Step 3 (406) Evaluate the spectral response against a selection criteria parameter.

Step 4 (408) Set a counter.

Step 5 (410) Modify the pulse train by modifying at least one characteristic.

Step 6 (412) Calculate a spectral response of the modified pulse train.

Step 7 (414) Evaluate the spectral response against the selection criteria parameter.

Step 8 (416) If the counter is less than a number of desired samples, then increment counter (420) and go to Step 5 (410). Else, go to Step 9 (418).

Step 9 (418) Select a pulse train that most satisfies the selection criteria parameter.

Step 10 (422) If a selection criteria threshold has not been reached; go to Step 4 (408). Else, end processing.

The below described exemplary embodiments may pertain to given pulse characteristic. However, they are generally applicable to any temporal and/or non-temporal pulse characteristic. Temporal pulse characteristics may include, e.g., time position. Non-temporal pulse characteristic, may include, e.g., pulse amplitude, pulse width (in time), pulse polarity, and pulse type.

II. Pulse Characteristic Layouts

The pulse characteristics can be laid out based on defined parameters. Prior to beginning the pulse train optimization process, the PTSO accepts input parameters that define layouts of one or more temporal and/or non-temporal pulse characteristics. The PTSO also accepts input parameters that may establish temporal and/or non-temporal pulse characteristics that are to remain unchanged by the optimization process. In this way, the PTSO can be configured to vary one or more characteristics of pulses in a pulse train.

Pulse characteristic layouts can be defined in a multitude of ways to accommodate a wide variety of pulse transmission system applications. One type of pulse characteristic layout involves a range of pulse characteristic values. Another type of pulse characteristic layout involves discrete pulse characteristic values.

A. Value Range Layout

One exemplary embodiment involves a pulse characteristic value range layout where a range of pulse characteristic values is divided into smaller and smaller components to achieve a desired component resolution. The ranging of pulse characteristic values resides within a layout component. A pulse characteristic value can be mapped to a code element value and vice-versa. The below described exemplary embodiment performs this pulse characteristic value range layout using any of various temporal or non-temporal pulse characteristics.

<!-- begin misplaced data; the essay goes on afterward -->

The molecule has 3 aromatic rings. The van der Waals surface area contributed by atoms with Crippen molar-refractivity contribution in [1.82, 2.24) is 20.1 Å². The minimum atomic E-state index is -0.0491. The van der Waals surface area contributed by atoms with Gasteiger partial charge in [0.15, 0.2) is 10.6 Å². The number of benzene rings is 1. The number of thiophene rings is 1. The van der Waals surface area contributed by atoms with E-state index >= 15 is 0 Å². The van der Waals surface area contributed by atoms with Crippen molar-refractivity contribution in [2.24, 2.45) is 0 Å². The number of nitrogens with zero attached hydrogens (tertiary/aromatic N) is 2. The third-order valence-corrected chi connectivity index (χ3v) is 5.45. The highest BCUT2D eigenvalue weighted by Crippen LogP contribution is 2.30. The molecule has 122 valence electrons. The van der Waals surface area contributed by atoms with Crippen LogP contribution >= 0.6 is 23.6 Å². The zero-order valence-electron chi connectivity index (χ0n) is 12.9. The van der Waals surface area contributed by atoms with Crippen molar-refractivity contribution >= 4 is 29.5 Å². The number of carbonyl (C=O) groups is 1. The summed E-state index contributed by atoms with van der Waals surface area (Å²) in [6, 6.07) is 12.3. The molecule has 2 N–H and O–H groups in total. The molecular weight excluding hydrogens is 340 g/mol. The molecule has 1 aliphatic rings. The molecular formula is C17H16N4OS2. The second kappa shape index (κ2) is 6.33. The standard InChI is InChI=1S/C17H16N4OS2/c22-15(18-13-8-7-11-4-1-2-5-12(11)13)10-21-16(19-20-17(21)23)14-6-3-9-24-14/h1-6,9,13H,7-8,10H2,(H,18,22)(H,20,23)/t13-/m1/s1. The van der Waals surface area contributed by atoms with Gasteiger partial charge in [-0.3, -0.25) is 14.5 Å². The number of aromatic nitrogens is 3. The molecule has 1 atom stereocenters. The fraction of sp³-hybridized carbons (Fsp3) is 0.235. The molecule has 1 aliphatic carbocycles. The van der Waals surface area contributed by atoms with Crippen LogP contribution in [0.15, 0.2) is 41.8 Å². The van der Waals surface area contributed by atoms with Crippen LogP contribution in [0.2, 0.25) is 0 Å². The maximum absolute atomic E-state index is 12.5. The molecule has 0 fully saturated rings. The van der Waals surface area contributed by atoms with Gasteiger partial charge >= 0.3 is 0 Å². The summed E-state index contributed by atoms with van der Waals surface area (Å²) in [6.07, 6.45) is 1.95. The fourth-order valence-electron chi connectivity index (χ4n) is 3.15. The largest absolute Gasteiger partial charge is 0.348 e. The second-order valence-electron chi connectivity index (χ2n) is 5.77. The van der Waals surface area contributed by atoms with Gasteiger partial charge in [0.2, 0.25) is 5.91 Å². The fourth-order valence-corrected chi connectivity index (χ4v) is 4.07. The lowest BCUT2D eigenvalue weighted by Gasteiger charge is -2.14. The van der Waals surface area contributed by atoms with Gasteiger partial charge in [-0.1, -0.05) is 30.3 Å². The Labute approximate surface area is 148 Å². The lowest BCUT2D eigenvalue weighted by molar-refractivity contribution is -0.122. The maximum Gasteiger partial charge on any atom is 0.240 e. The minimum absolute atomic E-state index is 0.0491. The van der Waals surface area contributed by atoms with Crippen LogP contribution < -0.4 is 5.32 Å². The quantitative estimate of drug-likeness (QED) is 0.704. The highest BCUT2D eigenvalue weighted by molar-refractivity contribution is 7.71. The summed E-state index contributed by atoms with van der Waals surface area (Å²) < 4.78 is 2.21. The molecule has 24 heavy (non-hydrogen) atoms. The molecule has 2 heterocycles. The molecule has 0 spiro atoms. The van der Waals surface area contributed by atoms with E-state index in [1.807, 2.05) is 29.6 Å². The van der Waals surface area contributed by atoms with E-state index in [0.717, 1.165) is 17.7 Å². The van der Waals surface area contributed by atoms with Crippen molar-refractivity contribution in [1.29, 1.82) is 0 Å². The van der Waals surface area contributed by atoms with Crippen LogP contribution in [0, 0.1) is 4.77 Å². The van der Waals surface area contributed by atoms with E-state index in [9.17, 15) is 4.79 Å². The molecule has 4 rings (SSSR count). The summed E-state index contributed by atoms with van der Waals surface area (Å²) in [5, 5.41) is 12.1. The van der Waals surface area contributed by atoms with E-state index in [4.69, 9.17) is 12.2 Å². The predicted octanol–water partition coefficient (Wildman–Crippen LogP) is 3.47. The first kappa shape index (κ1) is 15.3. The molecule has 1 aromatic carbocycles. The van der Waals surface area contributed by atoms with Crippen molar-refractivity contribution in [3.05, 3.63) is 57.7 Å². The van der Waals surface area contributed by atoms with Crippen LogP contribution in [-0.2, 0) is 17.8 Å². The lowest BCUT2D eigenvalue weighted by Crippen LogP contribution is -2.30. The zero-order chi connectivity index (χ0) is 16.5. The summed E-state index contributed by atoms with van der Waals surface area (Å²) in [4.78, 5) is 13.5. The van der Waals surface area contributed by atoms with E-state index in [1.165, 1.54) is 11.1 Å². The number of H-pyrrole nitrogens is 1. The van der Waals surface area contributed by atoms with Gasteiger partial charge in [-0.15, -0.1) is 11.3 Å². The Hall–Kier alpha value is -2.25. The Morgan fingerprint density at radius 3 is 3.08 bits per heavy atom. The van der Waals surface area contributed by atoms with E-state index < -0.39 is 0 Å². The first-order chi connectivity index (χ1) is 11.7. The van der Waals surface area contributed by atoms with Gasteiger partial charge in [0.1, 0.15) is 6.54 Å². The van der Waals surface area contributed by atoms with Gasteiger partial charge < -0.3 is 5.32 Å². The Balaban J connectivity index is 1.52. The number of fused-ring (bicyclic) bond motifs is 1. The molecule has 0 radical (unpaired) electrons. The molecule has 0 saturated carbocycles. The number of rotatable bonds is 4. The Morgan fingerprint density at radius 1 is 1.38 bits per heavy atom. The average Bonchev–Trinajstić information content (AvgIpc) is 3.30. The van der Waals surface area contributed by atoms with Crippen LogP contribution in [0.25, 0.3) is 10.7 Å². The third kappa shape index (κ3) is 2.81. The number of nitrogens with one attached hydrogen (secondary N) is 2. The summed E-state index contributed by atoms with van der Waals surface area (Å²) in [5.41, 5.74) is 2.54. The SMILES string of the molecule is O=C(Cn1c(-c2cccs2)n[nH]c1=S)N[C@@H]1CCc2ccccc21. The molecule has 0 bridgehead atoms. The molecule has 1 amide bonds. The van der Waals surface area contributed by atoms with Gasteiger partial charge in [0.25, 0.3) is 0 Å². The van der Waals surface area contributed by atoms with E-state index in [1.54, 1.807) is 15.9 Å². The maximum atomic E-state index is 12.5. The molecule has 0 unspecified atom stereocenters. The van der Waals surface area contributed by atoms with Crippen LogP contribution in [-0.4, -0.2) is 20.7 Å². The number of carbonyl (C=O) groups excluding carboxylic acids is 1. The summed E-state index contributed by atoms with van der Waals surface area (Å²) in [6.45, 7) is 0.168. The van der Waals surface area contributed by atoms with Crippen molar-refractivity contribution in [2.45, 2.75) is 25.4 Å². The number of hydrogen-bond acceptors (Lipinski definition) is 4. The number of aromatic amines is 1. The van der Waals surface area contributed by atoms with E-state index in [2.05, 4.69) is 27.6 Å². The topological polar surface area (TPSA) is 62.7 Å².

FIG. 5 illustrates an exemplary value range layout which can represent a temporal, non-temporal, or combination of the two, pulse characteristic such as, e.g., timing of a pulse, and amplitude. FIG. 5 includes a value range layout 502. The pulse can take on characteristic values between a minimum value v0 510 and a maximum value Vmax 512 in layout 502. Layout 502, as shown, can be subdivided into component 504. Components 504 can in turn be divided into subcomponents 506. Subcomponents 506 can in turn be divided into smaller components 508. Smaller components 508 can then be divided into even smaller components, as shown. The process of subdividing components can be repeated, ad infinitum, so that smaller and smaller components can be obtained.

The process of subdividing a layout into components is now described in detail. In particular, FIG. 5 depicts an exemplary embodiment of pulse characteristic value range layout parameters. Specifically, a pulse characteristic value range 502 is shown. As depicted in FIG. 5, two layout parameters, v0 and vmax, can be specified to define a pulse characteristic value range 502 bounded by a minimum value of v0 and a maximum value of vmax. A second layout parameter, Ncomponents, can be specified to divide the value range 502 into one or more components 504 of the same size, or of different sizes, with each component 504 (indexed by the letter-n) having a minimum value, vmin(n), and a maximum value, vmax(n), where n=1 to Ncomponents.

The number and size of components 504 used in a given layout can be selected for various reasons. For example, the number and size of components 504 can be tailored to meet, e.g., specific application requirements, to remain within system implementation limits, to achieve one or more of a variety of system characteristics in areas such as, e.g., performance (i.e., bit rate), reliability (i.e., bit error rate), system-simplicity, ease-of-use, inter alia. When different sized components 504 are employed, minimum and maximum values can be specified for each component 504 indexed by n, wherein the minimum value for a given component, vmin(n), equals the maximum value of the preceding component, vmax(n−1), or v0, and the maximum value of a given component, vmax(n), equals the minimum value for the following component, vmin(n+1), or vmax. When same sized components 504 are employed, the value range is evenly divided such that vmax(n)−vmin(n) is equal for each component 504 indexed by n.